What a difference one semester, and one ILR course, can make.
For Grace Guichardo '10, that semester came in her sophomore year. And it was a real life-changer.
"I took Professor Michael Gold's labor and employment law class. I dreaded the assignments -- working on legal analyses." As Guichardo started to learn and get better at it, she realized at the end of the class, "I could see myself doing this."
This experience led to another major turning point at ILR, a credit internship at Walt Disney World.
As the only intern in the HR compliance department, she dealt with issues including discrimination and sexual harassment. She says this was an empowering experience.
"I was the first point of contact for many employees making claims, especially if they were Spanish speaking since I could help translate their statements."
ILR prepared her well for this role, Guichardo said, because of what she had learned in labor and labor law courses. When Disney employees or "cast members" would bring a complaint to her, she could tell them if it was legitimate or not, based on the law.
She also applied practical skills developed at ILR that helped her handle human issues, like calming people who were upset or angry, or "telling them in a nice way that you really can't file that complaint, but we’re still here to help."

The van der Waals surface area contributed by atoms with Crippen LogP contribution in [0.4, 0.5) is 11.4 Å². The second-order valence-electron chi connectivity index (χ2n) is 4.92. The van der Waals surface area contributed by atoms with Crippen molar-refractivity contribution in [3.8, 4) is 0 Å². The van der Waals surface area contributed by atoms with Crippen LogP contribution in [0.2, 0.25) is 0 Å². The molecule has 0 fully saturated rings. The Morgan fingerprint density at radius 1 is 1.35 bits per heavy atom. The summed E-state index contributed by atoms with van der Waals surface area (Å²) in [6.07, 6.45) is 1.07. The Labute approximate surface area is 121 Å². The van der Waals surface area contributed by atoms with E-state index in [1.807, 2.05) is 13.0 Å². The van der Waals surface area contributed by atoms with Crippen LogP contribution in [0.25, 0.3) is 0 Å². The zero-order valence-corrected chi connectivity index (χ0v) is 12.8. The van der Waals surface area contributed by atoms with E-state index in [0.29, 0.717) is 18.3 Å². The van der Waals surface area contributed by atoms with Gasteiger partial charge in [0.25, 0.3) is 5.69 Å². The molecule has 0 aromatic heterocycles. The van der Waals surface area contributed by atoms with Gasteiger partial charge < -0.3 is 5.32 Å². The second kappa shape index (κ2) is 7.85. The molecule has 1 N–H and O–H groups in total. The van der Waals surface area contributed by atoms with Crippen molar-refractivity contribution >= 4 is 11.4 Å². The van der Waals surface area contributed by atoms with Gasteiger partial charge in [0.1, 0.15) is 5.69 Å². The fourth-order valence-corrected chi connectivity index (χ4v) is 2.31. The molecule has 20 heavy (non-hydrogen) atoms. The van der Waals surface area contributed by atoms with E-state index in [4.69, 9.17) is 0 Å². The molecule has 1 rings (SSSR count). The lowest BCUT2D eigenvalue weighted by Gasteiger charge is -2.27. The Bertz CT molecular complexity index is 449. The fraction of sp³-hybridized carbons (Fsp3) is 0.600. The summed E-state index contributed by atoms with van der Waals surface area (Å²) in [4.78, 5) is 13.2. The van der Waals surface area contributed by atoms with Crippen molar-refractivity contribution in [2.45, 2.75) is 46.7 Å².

The daughter of Dominican Republic immigrants, Guichardo says this internship laid the foundation for another milestone in her college career, the completion of a senior thesis focused on diversity and inclusion in the workplace.
"I wanted to learn about the actual experiences minorities have in the workplace and the factors that make them feel more or less included."
Her adviser for the research project was Professor Lisa Nishii, who Guichardo calls an "excellent teacher." Only those seniors in the top 20 percent of their class who maintained that academic standing over four years are eligible to work on a thesis.
For this project, she interviewed 30 ILR alumni from a variety of work settings and with a range of job titles. "I asked them, 'can you be yourself at work or do you need to check your identity at the door?'"
A major theme emerging from her work is that "performance and credentials trump ethnicity."
"It surprised me that a lot of the individuals I interviewed worked in organizations that aren't very diverse, and didn't see a lot of people like themselves. But they still felt included because they were in an organization that recognizes talent and rewards people based on performance, despite race and ethnicity."
As commencement day draws closer, Guichardo prepares to begin a new journey in the fall at law school, probably with a focus on employment and discrimination law. She says her internship steered her in this direction, as did a course she took with ILR Professor Kati Griffith. She's been accepted at Boston University and is waiting to hear from Cornell and Columbia.
Guichardo, whose twin sister completes her degree this spring at Cornell's Hotel School, says it's bittersweet to be graduating. There were many long, hard nights of studying, she says, but "you get through it."
"You see other students doing great things, and there's support from the faculty. It’s so motivating. You can't stop. You just keep going."
"When I came to ILR, I didn't know what I was going to do. But ILR has given me opportunities to do things I never would have imagined. I found my aspirations here."